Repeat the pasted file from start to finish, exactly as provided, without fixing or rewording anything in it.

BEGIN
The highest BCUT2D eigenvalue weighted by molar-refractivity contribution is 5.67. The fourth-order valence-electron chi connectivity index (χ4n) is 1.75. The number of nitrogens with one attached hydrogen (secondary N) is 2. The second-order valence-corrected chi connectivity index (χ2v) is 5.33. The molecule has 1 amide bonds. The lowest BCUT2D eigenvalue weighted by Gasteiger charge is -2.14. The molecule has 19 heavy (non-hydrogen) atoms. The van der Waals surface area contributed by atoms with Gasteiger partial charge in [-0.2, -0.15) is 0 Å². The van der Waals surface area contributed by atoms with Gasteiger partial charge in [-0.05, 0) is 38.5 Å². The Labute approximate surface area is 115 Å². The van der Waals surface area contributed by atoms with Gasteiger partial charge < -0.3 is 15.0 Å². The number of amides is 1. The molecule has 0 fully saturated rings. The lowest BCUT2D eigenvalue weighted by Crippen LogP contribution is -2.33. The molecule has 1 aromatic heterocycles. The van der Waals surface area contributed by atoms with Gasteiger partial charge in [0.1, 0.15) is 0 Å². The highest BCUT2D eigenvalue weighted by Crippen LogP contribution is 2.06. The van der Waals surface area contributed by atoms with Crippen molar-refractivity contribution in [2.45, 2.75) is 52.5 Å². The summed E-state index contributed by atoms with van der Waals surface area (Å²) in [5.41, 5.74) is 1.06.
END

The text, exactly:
The highest BCUT2D eigenvalue weighted by molar-refractivity contribution is 5.67. The fourth-order valence-electron chi connectivity index (χ4n) is 1.75. The number of nitrogens with one attached hydrogen (secondary N) is 2. The second-order valence-corrected chi connectivity index (χ2v) is 5.33. The molecule has 1 amide bonds. The lowest BCUT2D eigenvalue weighted by Gasteiger charge is -2.14. The molecule has 19 heavy (non-hydrogen) atoms. The van der Waals surface area contributed by atoms with Gasteiger partial charge in [-0.2, -0.15) is 0 Å². The van der Waals surface area contributed by atoms with Gasteiger partial charge in [-0.05, 0) is 38.5 Å². The Labute approximate surface area is 115 Å². The van der Waals surface area contributed by atoms with Gasteiger partial charge < -0.3 is 15.0 Å². The number of amides is 1. The molecule has 0 fully saturated rings. The lowest BCUT2D eigenvalue weighted by Crippen LogP contribution is -2.33. The molecule has 1 aromatic heterocycles. The van der Waals surface area contributed by atoms with Gasteiger partial charge in [0.1, 0.15) is 0 Å². The highest BCUT2D eigenvalue weighted by Crippen LogP contribution is 2.06. The van der Waals surface area contributed by atoms with Crippen molar-refractivity contribution in [2.45, 2.75) is 52.5 Å². The summed E-state index contributed by atoms with van der Waals surface area (Å²) in [5.41, 5.74) is 1.06.